Use this URL to cite or link to this record in EThOS: https://ethos.bl.uk/OrderDetails.do?uin=uk.bl.ethos.804231
Title: Essays in economics of education : lessons from the 2010 earthquake in Chile
Author: Pincheira Sarmiento, Bernardo Eugenio
Awarding Body: University of Nottingham
Current Institution: University of Nottingham
Date of Award: 2019
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Abstract:
This thesis comprises two research papers that use the 8.8 earthquake that struck Chile in 2010 as a source of exogenous variation in: peer composition for the first paper and in school year length in the second one. My first paper, chapter 2 of this thesis, studies the causal effect of classmates on students’ academic performance, known as peer effects. I use the earthquake as a source of variation in peer composition, using the fact that the earthquake hit a random area of the country and forced some students to move into new schools for non-academic reasons. I use OLS and instrumental variables econometric specifications, with data from students observed in 2010, in affected or non-affected areas, to answer this question. The regressions are performed only on students who do not move, the stayers. My results show that the peer effects are positive for students in both fourth and tenth grade, but statistical significance is sensitive to the specification chosen when using instrumental variables. An increase of one standard deviation in the average score of the peers has an effect between 0.15 and 0.22 standard deviations in the student's own score. In addition, using IV quantile regressions, I find some evidence of nonlinearities in the effect. The nonlinearities are not strong enough to allow me to find a pareto improving allocation of students, but it potentially allows for a certain allocation of students within school that might reduce educational inequality between students and marginally increase average performance according to simulations. The second paper, chapter 3 of this thesis, studies the causal effect of school year length on students' academic performance. I use a difference-in-differences econometric specification, with data from students in fourth grade of primary education observed in 2009 or 2010, to answer this question. I rely on the earthquake that happened in Chile in 2010 as the source of variation. More than 50% of the students were studying in schools located in the area affected by the earthquake. The main results show that students attending schools that closed for up to eight weeks decreased their academic performance compared to the control group of students in non-affected areas. The effect is statistically significant only in mathematics. On average students exposed to up to 5% less of time at school have a performance of nearly 0.08 standard deviations lower than the counterfactual group of students in non-affected areas in mathematics. Of this effect, only one half can be attributed to having fewer days of schooling.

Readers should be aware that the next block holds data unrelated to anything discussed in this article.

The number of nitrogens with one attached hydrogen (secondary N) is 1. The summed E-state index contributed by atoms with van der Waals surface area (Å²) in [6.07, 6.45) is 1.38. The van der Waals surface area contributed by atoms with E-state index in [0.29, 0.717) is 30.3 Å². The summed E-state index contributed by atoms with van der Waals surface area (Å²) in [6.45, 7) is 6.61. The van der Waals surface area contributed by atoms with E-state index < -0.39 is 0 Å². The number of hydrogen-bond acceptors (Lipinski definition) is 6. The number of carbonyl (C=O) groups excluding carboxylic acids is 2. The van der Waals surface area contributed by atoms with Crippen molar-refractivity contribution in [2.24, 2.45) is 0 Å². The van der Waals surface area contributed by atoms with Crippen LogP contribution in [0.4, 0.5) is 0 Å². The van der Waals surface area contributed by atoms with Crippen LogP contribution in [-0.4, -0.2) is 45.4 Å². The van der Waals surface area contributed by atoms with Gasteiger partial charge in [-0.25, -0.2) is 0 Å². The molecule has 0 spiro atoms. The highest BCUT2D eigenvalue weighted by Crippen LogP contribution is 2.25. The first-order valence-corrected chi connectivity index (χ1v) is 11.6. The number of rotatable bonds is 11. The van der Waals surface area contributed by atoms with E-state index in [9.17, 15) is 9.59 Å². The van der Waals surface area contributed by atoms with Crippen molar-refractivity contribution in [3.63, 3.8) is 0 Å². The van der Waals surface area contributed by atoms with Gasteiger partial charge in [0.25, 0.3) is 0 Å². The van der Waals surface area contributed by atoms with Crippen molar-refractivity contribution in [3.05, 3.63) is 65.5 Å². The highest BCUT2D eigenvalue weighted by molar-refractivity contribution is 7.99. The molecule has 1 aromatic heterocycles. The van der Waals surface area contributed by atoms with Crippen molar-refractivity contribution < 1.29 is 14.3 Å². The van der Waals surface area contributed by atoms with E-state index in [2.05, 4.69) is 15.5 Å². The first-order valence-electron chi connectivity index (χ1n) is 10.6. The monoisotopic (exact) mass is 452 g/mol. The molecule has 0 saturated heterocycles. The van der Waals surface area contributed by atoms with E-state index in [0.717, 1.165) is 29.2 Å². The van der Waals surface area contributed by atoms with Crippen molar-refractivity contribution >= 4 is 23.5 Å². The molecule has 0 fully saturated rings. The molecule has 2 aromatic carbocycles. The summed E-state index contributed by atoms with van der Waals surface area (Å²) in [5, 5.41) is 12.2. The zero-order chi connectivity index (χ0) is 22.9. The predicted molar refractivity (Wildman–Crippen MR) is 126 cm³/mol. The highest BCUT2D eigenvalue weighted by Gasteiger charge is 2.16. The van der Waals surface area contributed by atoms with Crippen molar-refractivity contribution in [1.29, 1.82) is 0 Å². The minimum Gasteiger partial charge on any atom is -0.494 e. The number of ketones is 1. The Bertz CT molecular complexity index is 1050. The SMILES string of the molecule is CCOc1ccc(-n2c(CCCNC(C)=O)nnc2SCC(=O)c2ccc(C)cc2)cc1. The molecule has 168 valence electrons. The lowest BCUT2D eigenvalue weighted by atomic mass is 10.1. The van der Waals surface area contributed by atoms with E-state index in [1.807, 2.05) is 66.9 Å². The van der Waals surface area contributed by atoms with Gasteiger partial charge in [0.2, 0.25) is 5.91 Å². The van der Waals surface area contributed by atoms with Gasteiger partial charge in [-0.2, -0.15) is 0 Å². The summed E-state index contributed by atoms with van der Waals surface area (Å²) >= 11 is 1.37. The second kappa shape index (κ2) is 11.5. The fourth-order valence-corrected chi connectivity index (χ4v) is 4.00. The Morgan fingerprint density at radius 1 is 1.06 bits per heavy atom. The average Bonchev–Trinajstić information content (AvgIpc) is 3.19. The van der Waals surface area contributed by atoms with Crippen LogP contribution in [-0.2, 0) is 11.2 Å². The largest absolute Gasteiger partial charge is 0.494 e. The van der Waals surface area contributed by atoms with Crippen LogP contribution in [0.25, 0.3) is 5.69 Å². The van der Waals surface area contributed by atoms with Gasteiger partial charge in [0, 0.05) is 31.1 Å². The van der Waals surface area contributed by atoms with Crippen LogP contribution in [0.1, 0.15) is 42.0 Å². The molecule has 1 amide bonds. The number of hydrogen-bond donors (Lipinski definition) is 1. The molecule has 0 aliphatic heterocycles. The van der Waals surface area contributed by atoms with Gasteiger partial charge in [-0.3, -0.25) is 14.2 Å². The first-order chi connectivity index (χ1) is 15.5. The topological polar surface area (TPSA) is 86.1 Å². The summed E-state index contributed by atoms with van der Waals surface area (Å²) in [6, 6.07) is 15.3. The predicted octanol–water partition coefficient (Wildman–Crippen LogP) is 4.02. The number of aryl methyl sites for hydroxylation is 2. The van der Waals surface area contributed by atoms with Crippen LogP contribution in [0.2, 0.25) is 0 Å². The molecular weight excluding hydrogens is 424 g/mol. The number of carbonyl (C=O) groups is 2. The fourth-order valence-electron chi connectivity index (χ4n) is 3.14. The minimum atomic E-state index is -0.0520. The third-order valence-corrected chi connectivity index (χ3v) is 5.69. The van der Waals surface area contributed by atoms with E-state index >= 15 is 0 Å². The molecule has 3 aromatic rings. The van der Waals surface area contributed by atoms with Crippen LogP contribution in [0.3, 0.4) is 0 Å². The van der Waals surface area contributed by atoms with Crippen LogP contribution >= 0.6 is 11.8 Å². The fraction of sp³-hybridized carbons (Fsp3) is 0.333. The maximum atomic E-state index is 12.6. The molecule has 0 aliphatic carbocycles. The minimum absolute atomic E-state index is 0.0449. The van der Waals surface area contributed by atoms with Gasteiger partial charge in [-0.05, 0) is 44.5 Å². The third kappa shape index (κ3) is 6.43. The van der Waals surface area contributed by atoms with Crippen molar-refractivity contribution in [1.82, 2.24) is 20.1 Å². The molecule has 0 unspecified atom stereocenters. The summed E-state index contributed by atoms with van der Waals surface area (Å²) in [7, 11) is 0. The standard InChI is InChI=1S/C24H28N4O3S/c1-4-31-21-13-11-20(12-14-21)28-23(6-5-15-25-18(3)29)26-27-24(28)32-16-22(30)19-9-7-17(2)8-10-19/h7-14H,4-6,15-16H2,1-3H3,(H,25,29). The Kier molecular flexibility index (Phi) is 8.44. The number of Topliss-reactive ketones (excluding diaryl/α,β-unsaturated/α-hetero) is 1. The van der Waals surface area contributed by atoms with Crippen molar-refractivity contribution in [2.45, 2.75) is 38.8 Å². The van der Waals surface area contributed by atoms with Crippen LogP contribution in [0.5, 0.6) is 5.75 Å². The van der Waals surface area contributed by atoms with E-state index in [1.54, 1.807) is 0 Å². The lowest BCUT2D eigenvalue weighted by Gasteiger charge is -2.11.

Supervisor: Not available Sponsor: Not available
Qualification Name: Thesis (Ph.D.) Qualification Level: Doctoral
EThOS ID: uk.bl.ethos.804231  DOI: Not available
Keywords: HQ The family. Marriage. Woman ; LC 65 Social aspects of education
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